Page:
Behind the F.P.Journe Octa Prototype


It was by coincidence that earlier this year I spent an unhealthy amount of time researching a specific trio of watches, of which I was told existed in the wild but had no record of their making within the F.P.Journe archives. It was through a conversation I had with Mr. Journe in October 2018 that I first heard the words “Octa prototype” which caught my attention, though I had no further information regarding what was meant, except that it was just that, a real prototype that was in private hands.

As the months passed, I began to dig further into the Octa prototypes and finally confirmed all the details with the latest release of the Phillips New York Game Changers catalogue.

Released only last month, the 73rd lot in the auction is an F.P.Journe Octa that looks like any other but if you look closer, it reveals much more. For more details on the Octa caliber in general, please visit “A Movement That Created a Collection: The Octa.”

The 73rd lot Photo: Phillips

Baselworld 2000

Upon inspection, you will notice that the case of the watch is marked Proto/00 A, with the last digits indicating the case was made in 2000, a year prior to the 2001 official release of the Octa Réserve de Marche. This brings us back to the start of the watch, in 2000 at Baselworld.

The show would be only the second for the newly established brand and that year, François-Paul exhibited the Tourbillon Souverain (1999), the new Chronometre A Résonance, and a unique Sonnerie Souveraine made with the last movement he had developed for Piaget and which sold immediately to the collection of the Sultan of Oman.

The Unique Sonnerie Souveraine from 2000

At the time, Journe found it to be necessary to exhibit a preview of models to come, something scarcely seen in more modern times. To him, his new brand had to prove that it wasn’t simply grasping onto two watches but had a substantial vision ahead of it. Thus, alongside the collection, he prepared a total of nine prototype watches to be displayed. The prototypes were there for the show and consisted of three watches each of three upcoming models, namely the Octa Réserve de Marche, Octa Chronograph, and Octa Calendrier.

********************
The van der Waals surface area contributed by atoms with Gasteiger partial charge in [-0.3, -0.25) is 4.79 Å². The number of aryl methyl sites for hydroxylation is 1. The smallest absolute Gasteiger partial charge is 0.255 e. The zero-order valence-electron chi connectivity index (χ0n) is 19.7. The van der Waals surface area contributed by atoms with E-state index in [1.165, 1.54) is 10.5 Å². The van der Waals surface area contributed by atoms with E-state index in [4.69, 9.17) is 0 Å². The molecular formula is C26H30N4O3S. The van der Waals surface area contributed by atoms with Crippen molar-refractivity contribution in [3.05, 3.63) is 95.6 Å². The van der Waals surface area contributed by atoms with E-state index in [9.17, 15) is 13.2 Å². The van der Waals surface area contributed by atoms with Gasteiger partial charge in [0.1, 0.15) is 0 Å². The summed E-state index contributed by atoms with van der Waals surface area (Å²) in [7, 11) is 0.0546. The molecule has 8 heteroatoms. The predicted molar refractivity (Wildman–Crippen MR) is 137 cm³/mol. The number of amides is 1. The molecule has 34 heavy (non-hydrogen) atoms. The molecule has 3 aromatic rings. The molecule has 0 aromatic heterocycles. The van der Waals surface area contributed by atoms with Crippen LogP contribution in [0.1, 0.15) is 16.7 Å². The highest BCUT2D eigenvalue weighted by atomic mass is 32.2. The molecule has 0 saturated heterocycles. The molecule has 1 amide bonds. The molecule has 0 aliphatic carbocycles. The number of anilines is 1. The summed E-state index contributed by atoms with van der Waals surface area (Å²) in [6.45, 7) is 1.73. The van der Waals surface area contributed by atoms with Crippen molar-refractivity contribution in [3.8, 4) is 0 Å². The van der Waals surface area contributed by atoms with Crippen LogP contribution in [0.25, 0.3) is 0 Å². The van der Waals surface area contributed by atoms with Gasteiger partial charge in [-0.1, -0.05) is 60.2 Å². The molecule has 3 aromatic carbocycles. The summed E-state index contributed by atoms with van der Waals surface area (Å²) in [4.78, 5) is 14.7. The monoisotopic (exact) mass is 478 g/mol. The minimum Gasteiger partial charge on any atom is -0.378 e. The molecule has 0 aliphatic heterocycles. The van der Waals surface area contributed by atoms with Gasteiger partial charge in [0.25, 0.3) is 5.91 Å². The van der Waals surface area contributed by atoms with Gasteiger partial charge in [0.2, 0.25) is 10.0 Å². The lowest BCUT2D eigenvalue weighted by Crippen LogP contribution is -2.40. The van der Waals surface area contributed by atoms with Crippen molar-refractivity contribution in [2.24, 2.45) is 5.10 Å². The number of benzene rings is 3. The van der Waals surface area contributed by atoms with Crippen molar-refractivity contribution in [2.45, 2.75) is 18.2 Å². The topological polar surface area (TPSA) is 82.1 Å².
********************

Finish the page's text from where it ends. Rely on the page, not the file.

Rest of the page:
The original press document from 2000, alongside projector slides.

The nine watches weren’t fully functioning pieces but were simply prototypes, of which the star among them was the Octa Réserve de Marche (RDM), which received a semi-official soft launch with a full press release. The Octa Chronograph and Octa Calendrier at the time had the same base caliber as the Octa RDM but the entire complication side of the movements were not functional. The dials further looked completely different with the Calendrier apparently using paper beneath the dial to represent the calendar apertures.

Of the three models, I could only come across a photo of the Octa RDM and Chronograph, with no reported photo of the Calendrier to be found.

The original Octa Reserve de Marche (2000). Note the smaller power reserve, larger date, and time display.
The Prototype Octa Chronograph from 2000

After Basel

After the show, the Octa Calendrier and Chronograph prototypes were completely dismantled and destroyed, hence they no longer exist.

On the other hand, Journe kept the three Octa RDM pieces in his drawer where they would stay, unrecorded until…

In 2003, Journe decided to gift two of the three watches to his friends/employees at the time. Before doing so, he changed the dials to a production dial, including the date disc, and engraved the movement bridges with the caliber name. As the watches were born with the serial __/00 A, he had the word “Proto” engraved onto the cases thus they became “Proto/00 A”.

“Proto” and the movement engravings were done in 2003.

At a later date, the third one, which was Journe’s personal prototype was placed into private hands, though of the three, it remains the only one to be in the most original condition, retaining the original dial, and with no case/movement engravings. All three watches were cased in 38 mm Platinum cases with 18K yellow Gold dials, and were put together by Mr. Journe himself.

It is important to note that since the watches are prototypes, they do not function flawlessly with regards to the power reserve indicator which required further tweaking before making production.

Phillips Lot 73

Prior to the reveal of the Octa Prototype at Phillips, the existence of these watches was deemed more of an acquired legend, with none but François-Paul, the owners, and probably myself who knew of their existence. I had seen a photo of the original prototype before, but whether it had existed or not was a topic of mystery.

In fact, Phillips had first taken the watch to Mr. Pierre Halimi, GM of F.P.Journe America, to verify the watch to which even he didn’t know its origin.

The current example of the Octa Prototype will be auctioned at Phillips game Changers on December 10th, in New York. The watch is in immaculate condition with a stunning shiny yellow dial, whose grain is extremely difficult to capture through a lens.

Photo: Phillips

The estimate on the watch is between $30,000 – $60,000 though I would not be shocked if it well exceeded that. It has never before been seen publicly, and will likely not appear again in the near future.

While more recently, Journe presented the Astronomic Blue Prototype for Only Watch which fetched $1.8M, some argued it wasn’t really a prototype as a watch made to be functional and uniquely gifted for the charity auction. I won’t get into that debate for the purpose of this article but aside from that, there is only one other time we had seen an F.P.Journe prototype hit the market, and that was a Resonance in 1999, of which is another discussion for another day.

Photo: Phillips

To validate the watch, F.P.Journe and Phillips have included a Certificate of Authenticity alongside the watch for the sale.

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